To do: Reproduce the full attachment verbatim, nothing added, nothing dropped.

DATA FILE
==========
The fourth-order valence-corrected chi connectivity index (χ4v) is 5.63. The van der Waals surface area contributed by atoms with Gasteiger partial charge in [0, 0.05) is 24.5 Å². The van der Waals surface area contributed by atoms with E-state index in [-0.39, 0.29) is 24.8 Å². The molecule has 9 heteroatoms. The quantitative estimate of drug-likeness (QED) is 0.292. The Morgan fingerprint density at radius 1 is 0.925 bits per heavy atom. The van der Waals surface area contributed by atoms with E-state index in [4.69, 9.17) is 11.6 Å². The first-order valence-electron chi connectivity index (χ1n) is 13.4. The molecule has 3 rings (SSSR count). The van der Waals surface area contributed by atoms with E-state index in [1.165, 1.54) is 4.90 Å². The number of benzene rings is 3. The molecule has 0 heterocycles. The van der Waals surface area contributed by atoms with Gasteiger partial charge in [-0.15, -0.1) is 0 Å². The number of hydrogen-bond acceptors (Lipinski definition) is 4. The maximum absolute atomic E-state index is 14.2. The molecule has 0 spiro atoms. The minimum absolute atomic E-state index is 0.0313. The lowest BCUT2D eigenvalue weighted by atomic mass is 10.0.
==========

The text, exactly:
The fourth-order valence-corrected chi connectivity index (χ4v) is 5.63. The van der Waals surface area contributed by atoms with Gasteiger partial charge in [0, 0.05) is 24.5 Å². The van der Waals surface area contributed by atoms with E-state index in [-0.39, 0.29) is 24.8 Å². The molecule has 9 heteroatoms. The quantitative estimate of drug-likeness (QED) is 0.292. The Morgan fingerprint density at radius 1 is 0.925 bits per heavy atom. The van der Waals surface area contributed by atoms with E-state index in [4.69, 9.17) is 11.6 Å². The first-order valence-electron chi connectivity index (χ1n) is 13.4. The molecule has 3 rings (SSSR count). The van der Waals surface area contributed by atoms with E-state index in [1.165, 1.54) is 4.90 Å². The number of benzene rings is 3. The molecule has 0 heterocycles. The van der Waals surface area contributed by atoms with Gasteiger partial charge in [-0.15, -0.1) is 0 Å². The number of hydrogen-bond acceptors (Lipinski definition) is 4. The maximum absolute atomic E-state index is 14.2. The molecule has 0 spiro atoms. The minimum absolute atomic E-state index is 0.0313. The lowest BCUT2D eigenvalue weighted by atomic mass is 10.0.